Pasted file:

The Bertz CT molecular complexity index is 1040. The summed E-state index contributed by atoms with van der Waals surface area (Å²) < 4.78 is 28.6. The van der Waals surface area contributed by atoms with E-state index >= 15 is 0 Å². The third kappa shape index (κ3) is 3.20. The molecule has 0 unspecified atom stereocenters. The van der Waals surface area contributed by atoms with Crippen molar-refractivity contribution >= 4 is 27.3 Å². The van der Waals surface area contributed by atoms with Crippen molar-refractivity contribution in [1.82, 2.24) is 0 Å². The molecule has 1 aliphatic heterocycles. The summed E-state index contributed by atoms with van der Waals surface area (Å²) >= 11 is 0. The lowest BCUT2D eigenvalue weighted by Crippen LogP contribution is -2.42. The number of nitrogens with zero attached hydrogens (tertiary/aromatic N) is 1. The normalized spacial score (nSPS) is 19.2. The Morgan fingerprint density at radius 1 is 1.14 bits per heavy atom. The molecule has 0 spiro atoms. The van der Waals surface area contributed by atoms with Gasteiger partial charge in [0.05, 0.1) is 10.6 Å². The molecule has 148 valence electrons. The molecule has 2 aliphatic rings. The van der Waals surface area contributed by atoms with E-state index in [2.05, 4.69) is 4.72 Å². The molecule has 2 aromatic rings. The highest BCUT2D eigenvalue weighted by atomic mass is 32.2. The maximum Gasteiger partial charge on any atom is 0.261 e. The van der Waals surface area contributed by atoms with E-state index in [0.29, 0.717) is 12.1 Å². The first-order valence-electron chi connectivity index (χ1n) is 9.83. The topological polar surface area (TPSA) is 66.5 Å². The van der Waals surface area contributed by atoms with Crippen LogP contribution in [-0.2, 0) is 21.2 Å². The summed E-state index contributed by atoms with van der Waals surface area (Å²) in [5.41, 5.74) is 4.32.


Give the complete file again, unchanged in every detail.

The Bertz CT molecular complexity index is 1040. The summed E-state index contributed by atoms with van der Waals surface area (Å²) < 4.78 is 28.6. The van der Waals surface area contributed by atoms with E-state index >= 15 is 0 Å². The third kappa shape index (κ3) is 3.20. The molecule has 0 unspecified atom stereocenters. The van der Waals surface area contributed by atoms with Crippen molar-refractivity contribution >= 4 is 27.3 Å². The van der Waals surface area contributed by atoms with Crippen molar-refractivity contribution in [1.82, 2.24) is 0 Å². The molecule has 1 aliphatic heterocycles. The summed E-state index contributed by atoms with van der Waals surface area (Å²) >= 11 is 0. The lowest BCUT2D eigenvalue weighted by Crippen LogP contribution is -2.42. The number of nitrogens with zero attached hydrogens (tertiary/aromatic N) is 1. The normalized spacial score (nSPS) is 19.2. The Morgan fingerprint density at radius 1 is 1.14 bits per heavy atom. The molecule has 0 spiro atoms. The van der Waals surface area contributed by atoms with Gasteiger partial charge in [0.05, 0.1) is 10.6 Å². The molecule has 148 valence electrons. The molecule has 2 aliphatic rings. The van der Waals surface area contributed by atoms with E-state index in [2.05, 4.69) is 4.72 Å². The molecule has 2 aromatic rings. The highest BCUT2D eigenvalue weighted by atomic mass is 32.2. The maximum Gasteiger partial charge on any atom is 0.261 e. The van der Waals surface area contributed by atoms with E-state index in [0.29, 0.717) is 12.1 Å². The first-order valence-electron chi connectivity index (χ1n) is 9.83. The topological polar surface area (TPSA) is 66.5 Å². The van der Waals surface area contributed by atoms with Crippen LogP contribution in [-0.2, 0) is 21.2 Å². The summed E-state index contributed by atoms with van der Waals surface area (Å²) in [5.41, 5.74) is 4.32.